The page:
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Call for paradigm shift in engineers’ approach

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George Koshy, Project Director, PSLV, Vikram Sarabhai Space Centre, speaks at the valedictory session of an international conference at the Vellore Institute of Technology on Wednesday. Others in the picture (from left in front row) are VIT Vice-Chancellor P. Kothari, Central Bank of India Regional Manager C.R. Anantha Narayanan, Visiting Scientist at VSSC N. Janardhanan, and VIT Pro-Chancellor Sekar Viswanathan.
George Koshy, Project Director, PSLV, Vikram Sarabhai Space Centre, speaks at the valedictory session of an international conference at the Vellore Institute of Technology on Wednesday. Others in the picture (from left in front row) are VIT Vice-Chancellor P. Kothari, Central Bank of India Regional Manager C.R. Anantha Narayanan, Visiting Scientist at VSSC N. Janardhanan, and VIT Pro-Chancellor Sekar Viswanathan.

Ajai Sreevatsan

VELLORE: Citing the need to employ technology as just an enabling tool instead of surrendering our natural instincts to it, George Koshy, Project Director, PSLV, Vikram Sarabhai Space Centre (VSSC), on Wednesday said engineers must understand the limitations of software platforms.

“Software which virtualises design environments can act only as a guidance tool. Today’s generation has taken to the idea of a comfortable, air-conditioned work environment,” he said. “When I joined the ISRO in 1972 immediately after my graduation from IIT-Bombay, I was first posted at the tooling and fabrication workshop instead of in the R&D section. The experience has been invaluable.”

“Be part of machine”

To be an engineer, one must feel the pressure, sense the temperature and depth. “Become part of the machine and undergo its stresses. You can do justice to your job only then,” he said speaking at the valedictory session of the three-day international conference on “Advances in Mechanical and Building Sciences in the 3rd Millennia” organised at the Vellore Institute of Technology here.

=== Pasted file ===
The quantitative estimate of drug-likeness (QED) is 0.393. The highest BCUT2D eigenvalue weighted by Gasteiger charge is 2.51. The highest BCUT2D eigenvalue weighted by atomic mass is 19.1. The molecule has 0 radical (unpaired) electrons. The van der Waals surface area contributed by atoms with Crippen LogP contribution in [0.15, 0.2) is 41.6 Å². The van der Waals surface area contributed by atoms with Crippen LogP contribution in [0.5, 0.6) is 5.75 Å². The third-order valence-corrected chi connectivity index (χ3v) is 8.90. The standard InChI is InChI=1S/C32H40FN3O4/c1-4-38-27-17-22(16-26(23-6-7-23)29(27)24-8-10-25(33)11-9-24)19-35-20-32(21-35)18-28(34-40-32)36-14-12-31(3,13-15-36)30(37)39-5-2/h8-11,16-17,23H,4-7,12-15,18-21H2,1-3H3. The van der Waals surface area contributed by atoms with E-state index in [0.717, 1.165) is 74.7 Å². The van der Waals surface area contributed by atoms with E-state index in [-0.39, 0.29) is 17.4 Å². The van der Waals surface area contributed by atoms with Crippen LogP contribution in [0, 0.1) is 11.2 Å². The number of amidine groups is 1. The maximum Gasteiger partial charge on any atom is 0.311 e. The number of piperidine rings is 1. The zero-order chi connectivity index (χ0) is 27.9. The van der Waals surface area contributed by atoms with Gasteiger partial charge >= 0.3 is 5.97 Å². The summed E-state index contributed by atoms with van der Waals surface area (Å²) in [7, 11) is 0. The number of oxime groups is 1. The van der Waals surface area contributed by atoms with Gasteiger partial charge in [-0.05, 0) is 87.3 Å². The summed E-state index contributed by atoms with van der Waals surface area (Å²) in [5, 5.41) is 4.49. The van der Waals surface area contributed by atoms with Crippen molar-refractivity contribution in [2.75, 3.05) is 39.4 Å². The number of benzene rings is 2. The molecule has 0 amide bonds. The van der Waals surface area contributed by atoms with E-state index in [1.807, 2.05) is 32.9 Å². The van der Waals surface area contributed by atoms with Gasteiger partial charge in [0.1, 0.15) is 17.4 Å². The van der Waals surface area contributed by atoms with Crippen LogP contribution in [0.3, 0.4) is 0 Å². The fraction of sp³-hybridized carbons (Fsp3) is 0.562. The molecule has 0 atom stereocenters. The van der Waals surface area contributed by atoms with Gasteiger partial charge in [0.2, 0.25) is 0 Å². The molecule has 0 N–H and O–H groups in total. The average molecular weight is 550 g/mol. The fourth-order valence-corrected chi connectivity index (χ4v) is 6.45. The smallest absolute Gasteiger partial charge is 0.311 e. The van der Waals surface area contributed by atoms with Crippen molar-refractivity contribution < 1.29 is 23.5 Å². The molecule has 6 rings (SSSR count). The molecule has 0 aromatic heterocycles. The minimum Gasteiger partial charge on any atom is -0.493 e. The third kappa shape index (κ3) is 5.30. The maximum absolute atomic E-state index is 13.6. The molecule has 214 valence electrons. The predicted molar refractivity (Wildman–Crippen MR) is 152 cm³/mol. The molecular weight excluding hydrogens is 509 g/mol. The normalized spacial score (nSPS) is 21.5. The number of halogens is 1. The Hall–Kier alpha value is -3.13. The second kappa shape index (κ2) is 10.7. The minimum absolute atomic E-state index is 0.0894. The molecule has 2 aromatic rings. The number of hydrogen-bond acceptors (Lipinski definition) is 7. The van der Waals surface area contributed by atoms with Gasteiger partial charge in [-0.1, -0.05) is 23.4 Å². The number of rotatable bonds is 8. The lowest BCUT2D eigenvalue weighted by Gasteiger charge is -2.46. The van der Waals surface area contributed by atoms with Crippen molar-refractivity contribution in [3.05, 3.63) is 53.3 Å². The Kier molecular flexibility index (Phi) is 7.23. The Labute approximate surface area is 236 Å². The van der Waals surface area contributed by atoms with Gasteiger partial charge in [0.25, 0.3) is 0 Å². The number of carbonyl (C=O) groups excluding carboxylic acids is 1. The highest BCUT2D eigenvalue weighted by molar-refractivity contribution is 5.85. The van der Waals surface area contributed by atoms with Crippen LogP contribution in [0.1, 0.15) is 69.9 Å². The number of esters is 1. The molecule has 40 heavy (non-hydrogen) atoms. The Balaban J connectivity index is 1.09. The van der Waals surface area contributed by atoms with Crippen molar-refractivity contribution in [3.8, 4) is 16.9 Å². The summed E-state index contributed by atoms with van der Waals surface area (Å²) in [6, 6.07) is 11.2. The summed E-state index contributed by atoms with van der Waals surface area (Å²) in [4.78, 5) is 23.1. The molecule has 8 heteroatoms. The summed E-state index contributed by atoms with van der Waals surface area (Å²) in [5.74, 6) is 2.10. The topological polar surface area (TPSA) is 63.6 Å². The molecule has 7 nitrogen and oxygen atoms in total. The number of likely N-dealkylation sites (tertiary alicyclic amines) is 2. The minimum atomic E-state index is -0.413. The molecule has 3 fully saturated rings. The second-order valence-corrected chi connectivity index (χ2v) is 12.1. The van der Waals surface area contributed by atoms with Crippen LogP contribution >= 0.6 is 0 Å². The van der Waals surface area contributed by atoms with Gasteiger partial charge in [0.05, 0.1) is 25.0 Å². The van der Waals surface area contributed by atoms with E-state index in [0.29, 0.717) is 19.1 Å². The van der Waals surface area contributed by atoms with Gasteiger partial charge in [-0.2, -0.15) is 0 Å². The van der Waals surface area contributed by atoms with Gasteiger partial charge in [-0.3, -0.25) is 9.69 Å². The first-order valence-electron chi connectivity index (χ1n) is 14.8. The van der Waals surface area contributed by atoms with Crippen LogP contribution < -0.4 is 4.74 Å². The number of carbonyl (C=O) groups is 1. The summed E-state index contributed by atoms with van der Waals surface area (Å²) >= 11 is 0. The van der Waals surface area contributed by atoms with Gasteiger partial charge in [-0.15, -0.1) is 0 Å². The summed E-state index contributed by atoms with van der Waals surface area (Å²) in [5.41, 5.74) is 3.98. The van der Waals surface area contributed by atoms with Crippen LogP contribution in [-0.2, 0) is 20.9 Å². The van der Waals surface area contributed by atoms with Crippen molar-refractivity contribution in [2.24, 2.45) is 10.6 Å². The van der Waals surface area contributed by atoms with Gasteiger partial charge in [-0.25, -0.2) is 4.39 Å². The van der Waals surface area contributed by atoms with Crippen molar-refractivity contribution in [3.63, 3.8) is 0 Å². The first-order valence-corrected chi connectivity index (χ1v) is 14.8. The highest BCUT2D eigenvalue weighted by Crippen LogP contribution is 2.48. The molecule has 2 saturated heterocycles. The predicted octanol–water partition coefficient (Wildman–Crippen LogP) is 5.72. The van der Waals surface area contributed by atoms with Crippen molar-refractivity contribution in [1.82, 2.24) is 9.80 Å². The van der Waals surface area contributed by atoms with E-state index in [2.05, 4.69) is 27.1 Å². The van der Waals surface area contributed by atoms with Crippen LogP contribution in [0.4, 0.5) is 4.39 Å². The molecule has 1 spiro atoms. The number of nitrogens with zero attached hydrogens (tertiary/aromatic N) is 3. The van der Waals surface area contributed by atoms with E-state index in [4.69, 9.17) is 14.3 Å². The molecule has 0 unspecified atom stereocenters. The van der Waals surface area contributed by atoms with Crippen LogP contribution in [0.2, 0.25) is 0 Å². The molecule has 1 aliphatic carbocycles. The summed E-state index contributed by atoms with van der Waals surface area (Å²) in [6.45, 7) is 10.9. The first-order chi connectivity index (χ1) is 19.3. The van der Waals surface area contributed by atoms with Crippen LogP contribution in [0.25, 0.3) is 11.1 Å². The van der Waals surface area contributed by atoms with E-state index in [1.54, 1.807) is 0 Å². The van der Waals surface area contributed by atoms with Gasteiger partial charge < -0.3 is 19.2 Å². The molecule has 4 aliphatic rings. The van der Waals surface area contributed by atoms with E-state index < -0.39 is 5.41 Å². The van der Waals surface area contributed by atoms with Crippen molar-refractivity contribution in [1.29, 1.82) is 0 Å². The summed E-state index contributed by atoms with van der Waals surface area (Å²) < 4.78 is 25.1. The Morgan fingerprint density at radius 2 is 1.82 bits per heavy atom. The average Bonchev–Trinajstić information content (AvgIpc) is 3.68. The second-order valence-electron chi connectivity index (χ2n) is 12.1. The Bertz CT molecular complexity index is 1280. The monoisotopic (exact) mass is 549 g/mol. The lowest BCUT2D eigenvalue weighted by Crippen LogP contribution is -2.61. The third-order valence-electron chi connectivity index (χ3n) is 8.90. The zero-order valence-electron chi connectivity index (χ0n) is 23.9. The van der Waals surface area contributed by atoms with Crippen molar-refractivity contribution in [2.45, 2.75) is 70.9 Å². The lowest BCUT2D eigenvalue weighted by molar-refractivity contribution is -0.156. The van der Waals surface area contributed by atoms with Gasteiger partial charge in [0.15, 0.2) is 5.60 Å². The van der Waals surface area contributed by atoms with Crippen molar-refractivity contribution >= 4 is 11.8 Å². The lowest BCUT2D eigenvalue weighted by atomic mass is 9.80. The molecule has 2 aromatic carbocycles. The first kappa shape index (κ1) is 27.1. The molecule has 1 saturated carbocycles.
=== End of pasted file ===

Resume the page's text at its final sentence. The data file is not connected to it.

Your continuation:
N. Janardhanan, Visiting Scientist, VSSC, spoke about his experience in bringing an inter-disciplinary approach to designing high precision onboard electronic equipment used in space missions.

Earlier, various guest speakers presented keynote addresses on topics ranging from nanotechnology to sustainable construction.

While Pradeep Haldar, Head of the Nanoengineering Constellation at the University at Albany in the U.S., spoke about effectively leveraging nanoscience in the field of energy and environmental engineering, E.L.C. Van, Eindhoven University of Technology, Netherlands, dealt with challenges the building sciences face in the present millennium of climate change and carbon footprints.

“There is a lot of focus on the transportation sector, but the construction industry is one of the greatest polluters in the world,” said Dr. Van. “It accounts for 50 per cent of the world’s material flows and static people inside buildings contribute to 40 per cent of all global greenhouse emissions.”

Calling for a paradigm shift in the way engineers looked at the world, she said, “We have to move towards a model where the interests of people, planet and profit are complementary.”

“Bricks haven’t stopped slums”

“Invention of bricks has not stopped the proliferation of slums. Currently technology exists only to meet the demands of a happy few,” she added.

That in many ways was the consensus by the end of the conference — the spirit of engineer is not confined to those sparks of innovation but extends to “developing a holistic idea of its outcomes,” as David Wells, Professor at the University of North Dakota, put it.

“Engineers mostly concentrate on a particular problem to the exclusion of the rest of the world. This has to change.”


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